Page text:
Paying for college can be challenging, but for some students, receiving merit aid can make a big difference. Merit aid is not based on financial need and is awarded based on factors like academic achievements or unique talents. Depending on the individual student and the school they attend, merit aid can be enough to cover the cost of a few classes or even an entire college education.
Here are a few tips to help you get the most merit aid:
1. Be a top candidate
When it comes to merit aid awards and receiving the largest possible award, it helps to be one of the college’s top candidates. Ideally, you’ll want to pick a school where your grades and test scores fall into the top 25 percent. This gives you an advantage and often, the best opportunity to receive merit aid. There are quite a few useful tools on the web that can help you figure out the colleges where you’re likely to be a top candidate. For example, one tool created by CollegeSimply.com allows you to explore the average GPA for students at more than 1,800 colleges.
2. Research which schools offer the most merit aid
Some schools are more generous than others when it comes to merit aid, and attending one of these colleges could increase your chances of receiving an award. While you may not want to base your college choice solely on the reputation of offering more merit aid, including one or more of these schools in your application process can help ensure you have different options to compare when your award letters arrive. There are many handy resources online to help you find these colleges, including a list of schools from The Princeton Review.
3. Don’t forget to fill out your FAFSA
Some students decide to skip the FAFSA because they think their family makes too much money to qualify for financial aid. Don’t make this mistake! The FAFSA becomes available in October, and most students will at least qualify for unsubsidized, federal loans regardless of their financial need. Beyond the federal aid that’s available, some schools won’t consider you for ANY aid – even merit aid – if you haven’t completed your FAFSA. Don’t miss out on this important step; you could be leaving money on the table.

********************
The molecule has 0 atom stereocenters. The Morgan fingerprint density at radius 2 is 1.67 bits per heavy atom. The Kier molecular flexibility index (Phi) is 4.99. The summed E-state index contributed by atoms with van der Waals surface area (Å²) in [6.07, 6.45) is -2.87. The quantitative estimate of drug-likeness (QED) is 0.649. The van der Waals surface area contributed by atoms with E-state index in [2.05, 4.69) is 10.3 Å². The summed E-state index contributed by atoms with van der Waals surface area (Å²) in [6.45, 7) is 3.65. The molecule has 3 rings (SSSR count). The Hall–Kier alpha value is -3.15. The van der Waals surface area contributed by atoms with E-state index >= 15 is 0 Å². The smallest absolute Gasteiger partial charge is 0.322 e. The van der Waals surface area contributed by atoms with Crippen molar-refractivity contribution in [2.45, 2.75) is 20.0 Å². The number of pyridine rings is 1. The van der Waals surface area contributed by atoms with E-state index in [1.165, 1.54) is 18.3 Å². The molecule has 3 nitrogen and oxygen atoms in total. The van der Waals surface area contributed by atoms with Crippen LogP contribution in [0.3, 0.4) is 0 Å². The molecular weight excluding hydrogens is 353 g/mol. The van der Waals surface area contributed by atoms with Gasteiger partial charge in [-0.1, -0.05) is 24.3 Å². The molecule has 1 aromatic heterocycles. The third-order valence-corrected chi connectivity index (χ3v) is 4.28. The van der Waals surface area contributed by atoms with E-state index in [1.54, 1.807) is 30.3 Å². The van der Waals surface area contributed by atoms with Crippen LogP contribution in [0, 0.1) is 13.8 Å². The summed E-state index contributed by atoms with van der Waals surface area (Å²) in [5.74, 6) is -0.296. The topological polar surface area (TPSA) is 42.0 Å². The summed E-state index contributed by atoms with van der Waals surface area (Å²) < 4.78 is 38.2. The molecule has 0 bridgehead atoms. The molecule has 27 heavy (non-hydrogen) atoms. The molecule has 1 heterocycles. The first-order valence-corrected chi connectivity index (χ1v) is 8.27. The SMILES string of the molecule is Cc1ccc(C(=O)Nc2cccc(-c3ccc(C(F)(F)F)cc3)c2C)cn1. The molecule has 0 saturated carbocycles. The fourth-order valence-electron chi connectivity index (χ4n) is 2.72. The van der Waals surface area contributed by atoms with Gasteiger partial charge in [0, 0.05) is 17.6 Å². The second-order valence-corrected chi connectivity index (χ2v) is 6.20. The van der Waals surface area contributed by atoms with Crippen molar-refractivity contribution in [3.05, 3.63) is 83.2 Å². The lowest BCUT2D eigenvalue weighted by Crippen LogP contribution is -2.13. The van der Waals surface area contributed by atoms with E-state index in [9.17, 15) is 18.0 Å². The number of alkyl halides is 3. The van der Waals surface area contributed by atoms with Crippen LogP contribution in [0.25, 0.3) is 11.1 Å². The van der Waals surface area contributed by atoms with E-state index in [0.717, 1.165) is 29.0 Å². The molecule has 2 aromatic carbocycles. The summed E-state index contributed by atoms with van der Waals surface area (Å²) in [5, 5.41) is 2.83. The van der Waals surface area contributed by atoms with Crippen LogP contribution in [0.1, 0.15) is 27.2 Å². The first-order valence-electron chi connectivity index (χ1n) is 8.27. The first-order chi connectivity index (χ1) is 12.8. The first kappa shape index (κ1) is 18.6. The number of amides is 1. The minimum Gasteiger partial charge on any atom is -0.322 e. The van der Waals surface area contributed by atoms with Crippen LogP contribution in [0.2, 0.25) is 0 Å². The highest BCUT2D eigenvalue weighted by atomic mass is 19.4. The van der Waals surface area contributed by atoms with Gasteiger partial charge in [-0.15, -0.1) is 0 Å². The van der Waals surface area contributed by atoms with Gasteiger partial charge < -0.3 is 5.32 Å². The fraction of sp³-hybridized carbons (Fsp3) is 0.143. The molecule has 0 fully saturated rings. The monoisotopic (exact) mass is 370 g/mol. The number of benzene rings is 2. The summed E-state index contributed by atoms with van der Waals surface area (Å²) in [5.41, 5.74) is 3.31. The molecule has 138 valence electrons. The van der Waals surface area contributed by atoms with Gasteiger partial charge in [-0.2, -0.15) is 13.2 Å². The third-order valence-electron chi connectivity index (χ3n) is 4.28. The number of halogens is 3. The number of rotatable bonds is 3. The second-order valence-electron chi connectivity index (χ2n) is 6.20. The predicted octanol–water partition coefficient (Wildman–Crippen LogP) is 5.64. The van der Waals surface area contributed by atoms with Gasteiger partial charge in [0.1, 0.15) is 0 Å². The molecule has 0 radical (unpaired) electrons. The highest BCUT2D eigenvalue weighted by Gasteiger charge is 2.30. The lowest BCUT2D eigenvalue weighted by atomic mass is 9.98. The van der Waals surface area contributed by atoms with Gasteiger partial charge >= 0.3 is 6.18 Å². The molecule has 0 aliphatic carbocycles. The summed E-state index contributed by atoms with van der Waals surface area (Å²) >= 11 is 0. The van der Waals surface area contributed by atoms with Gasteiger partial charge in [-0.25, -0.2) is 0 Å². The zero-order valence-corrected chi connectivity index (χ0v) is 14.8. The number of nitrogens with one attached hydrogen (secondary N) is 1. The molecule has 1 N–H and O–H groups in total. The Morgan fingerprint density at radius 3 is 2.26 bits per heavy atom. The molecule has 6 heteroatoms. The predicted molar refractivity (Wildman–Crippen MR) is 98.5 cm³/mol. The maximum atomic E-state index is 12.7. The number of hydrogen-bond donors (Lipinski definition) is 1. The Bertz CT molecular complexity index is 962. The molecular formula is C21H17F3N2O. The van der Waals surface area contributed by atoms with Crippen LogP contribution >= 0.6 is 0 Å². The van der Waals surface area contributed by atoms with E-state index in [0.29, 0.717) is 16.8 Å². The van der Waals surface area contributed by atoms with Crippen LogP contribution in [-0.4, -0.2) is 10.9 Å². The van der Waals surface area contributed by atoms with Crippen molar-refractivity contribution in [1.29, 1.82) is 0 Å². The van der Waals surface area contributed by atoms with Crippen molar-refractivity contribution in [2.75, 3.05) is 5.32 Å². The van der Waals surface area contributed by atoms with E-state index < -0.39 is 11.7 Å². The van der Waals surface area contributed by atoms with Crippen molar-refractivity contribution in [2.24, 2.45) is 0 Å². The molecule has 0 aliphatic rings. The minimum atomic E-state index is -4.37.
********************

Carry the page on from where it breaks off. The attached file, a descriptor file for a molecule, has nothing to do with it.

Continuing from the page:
4. Consider the entire cost
Whether a college is likely to offer merit aid or not is just one piece of the equation. Make sure you’re thinking about the entire cost. One college might be more likely to offer merit aid, but the cost of attendance could start significantly higher than other comparable options. In the end, a school that doesn’t offer as much merit aid may still cost you less if their tuition and room and board expenses are lower overall. If cost is a primary concern, you’ll want to look at the big picture before making any final decisions.
5. Know the terms ahead of time
Each merit aid program is different and will have its own terms. If you’re still exploring college options and comparing how much merit aid is offered at each, keep in mind there may be certain requirements to keep qualifying for and receiving merit aid. For example, some colleges may only award merit aid for a set number of years, and you may need more time to finish your degree. Other schools require that eligible students maintain a minimum GPA to continue receiving merit aid.
6. Ask about appeals and negotiations
A college’s decision on your merit aid is not necessarily a final decision. If you were offered an award that’s not enough to cover certain expenses, it’s worth trying to negotiate. It could mean the difference between being able to afford your top pick school or looking elsewhere. If the school sees you as an asset, they won’t want to lose you and may be willing to increase their offer, especially if you received a better offer from a different school.
If anything has changed since your initial application (for example, your test scores and/or GPA has gone up), be sure to bring this to the school’s attention. It can also be helpful during your appeal to explain why you need more aid, as well as specifying the exact amount you’re hoping to get.
If you don’t receive the amount of merit aid you need to cover your college expenses, you may still have other options. When financial aid and scholarships fall short of what you need for your college expenses, the student loan options we offer may be able to help bridge that gap.
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